"A Night with a Greek Priest" article - New York Times, October 3, 1897
Published in The New York Times, October 3, 1897
A NIGHT WITH A GREEK PRIEST
From The Contemporary Review.
I crossed the snowy and crumbling mountain which still bears the old Greek name of the Drum, and so entered a region where the water flows by long courses into the Gulf of Corinth, instead of to Tempe. That night I spent on a mud floor in fine Chaucerian chaos with a priest and his numerous household of human beings and live stock, all gathered round an open hearth, from which the smoke blew in clouds about the blackened room till it escaped by the windows and other suitable holes. Long after I had crept under my rug in the place of honor furthest from the pet goat, the shaggy man, with the zeal of a university extension lecturer, kept bringing in members of his flock to stare at this object lesson in anthropology, and I felt with joy that, like a lantern slide, I was at last diffusing culture. At midnight he went out to gabble a service in his dejected little church, where the deep carving had been mutilated, and the calm faces of stiff Byzantine Saints had been slashed and scored by Turkish knives in long-forgotten slaughters.
Next morning I left him heaping a manure cart, and but for his tall hat and plaited hair he would have been indistinguishable from the souls of whom he had the cure. Meantime, his daughters, barefooted and unwashed, splashed about in the liquid mud, driving the goats to the mountains with stones and barbaric cries. They were indeed finely barbaric themselves, for in Pindus it is not thought worth while to send girls to school, and a man will tell you he has two sons and three “unregistered,” and by the unregistered he means his daughters.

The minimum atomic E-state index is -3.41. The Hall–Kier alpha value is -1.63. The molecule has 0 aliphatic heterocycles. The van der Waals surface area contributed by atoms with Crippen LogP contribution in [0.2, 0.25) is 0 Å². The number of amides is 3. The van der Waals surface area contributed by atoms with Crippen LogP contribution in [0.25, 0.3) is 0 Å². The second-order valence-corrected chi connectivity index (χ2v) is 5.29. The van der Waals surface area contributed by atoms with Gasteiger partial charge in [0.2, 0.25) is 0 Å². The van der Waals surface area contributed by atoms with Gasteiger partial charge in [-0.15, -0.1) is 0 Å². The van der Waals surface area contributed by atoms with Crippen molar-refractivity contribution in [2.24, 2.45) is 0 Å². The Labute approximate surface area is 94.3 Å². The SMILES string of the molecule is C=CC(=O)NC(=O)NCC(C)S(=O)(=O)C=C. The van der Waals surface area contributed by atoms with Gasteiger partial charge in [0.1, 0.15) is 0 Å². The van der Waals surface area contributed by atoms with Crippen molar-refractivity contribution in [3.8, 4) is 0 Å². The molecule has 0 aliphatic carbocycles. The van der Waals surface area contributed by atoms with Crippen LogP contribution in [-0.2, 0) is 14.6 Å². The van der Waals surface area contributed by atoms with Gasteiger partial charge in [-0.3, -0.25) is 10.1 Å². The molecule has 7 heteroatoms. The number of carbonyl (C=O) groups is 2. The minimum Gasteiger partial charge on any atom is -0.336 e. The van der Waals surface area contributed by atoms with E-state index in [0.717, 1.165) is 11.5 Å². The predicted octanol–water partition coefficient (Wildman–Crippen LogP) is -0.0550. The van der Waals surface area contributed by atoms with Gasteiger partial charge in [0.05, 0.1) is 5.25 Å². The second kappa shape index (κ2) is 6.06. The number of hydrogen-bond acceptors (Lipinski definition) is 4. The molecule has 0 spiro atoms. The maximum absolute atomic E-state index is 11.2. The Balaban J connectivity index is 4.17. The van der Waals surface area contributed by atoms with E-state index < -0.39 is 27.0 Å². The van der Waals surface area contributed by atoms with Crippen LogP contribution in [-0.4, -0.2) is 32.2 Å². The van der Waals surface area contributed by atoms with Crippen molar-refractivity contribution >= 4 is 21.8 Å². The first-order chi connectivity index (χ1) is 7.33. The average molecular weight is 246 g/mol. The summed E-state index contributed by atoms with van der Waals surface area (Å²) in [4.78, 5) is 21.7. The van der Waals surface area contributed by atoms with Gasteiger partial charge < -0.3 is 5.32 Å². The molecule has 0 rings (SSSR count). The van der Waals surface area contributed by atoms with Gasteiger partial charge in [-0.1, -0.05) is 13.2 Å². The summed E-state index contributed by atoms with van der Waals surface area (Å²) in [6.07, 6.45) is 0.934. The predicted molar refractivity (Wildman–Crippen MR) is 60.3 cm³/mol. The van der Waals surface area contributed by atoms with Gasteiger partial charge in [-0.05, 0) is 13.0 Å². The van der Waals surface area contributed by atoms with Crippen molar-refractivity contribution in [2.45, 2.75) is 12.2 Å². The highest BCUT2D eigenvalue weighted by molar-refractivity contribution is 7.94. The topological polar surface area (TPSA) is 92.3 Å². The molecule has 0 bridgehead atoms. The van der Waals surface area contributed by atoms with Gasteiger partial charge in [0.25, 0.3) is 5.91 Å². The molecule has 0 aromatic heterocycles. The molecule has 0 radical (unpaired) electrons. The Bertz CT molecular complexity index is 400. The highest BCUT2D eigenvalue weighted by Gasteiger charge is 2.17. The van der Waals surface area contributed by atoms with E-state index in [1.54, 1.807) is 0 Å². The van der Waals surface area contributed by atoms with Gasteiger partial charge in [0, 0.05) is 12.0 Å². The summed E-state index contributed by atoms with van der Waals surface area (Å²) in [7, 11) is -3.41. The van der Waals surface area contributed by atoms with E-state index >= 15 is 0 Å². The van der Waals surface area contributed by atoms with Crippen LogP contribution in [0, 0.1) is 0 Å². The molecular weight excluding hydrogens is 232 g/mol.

Amused at the contrast of such a life with the life of an English priest, with his faultless clothes, clean sheets, numerous bedrooms, charming wife and children, lawn tennis courts, humble but presentable vehicle, and quiet library where hardly a blue-bottle dares to hum, and wondering what might be the loss and gain of those different conditions, I scrambled down a rocky path and over a narrow bridge, which with a single span leaps high above the young Achelous at the mouth of an unimaginable gorge, and as I climbed the opposite mountain I saw a man hastening down the path, and knew at once that, like the messenger in some old play, he bore the tidings of fate. His message, for a Greek, was brief: “I was in Arta on Sunday,” he said. “The war began in the afternoon. The Turks tried to cross the river by tying Christian women in front of them, in hopes the Greeks would not fire. All were killed. Their shrieks were frightful. The town lies flat in ruins. To go on is death.”
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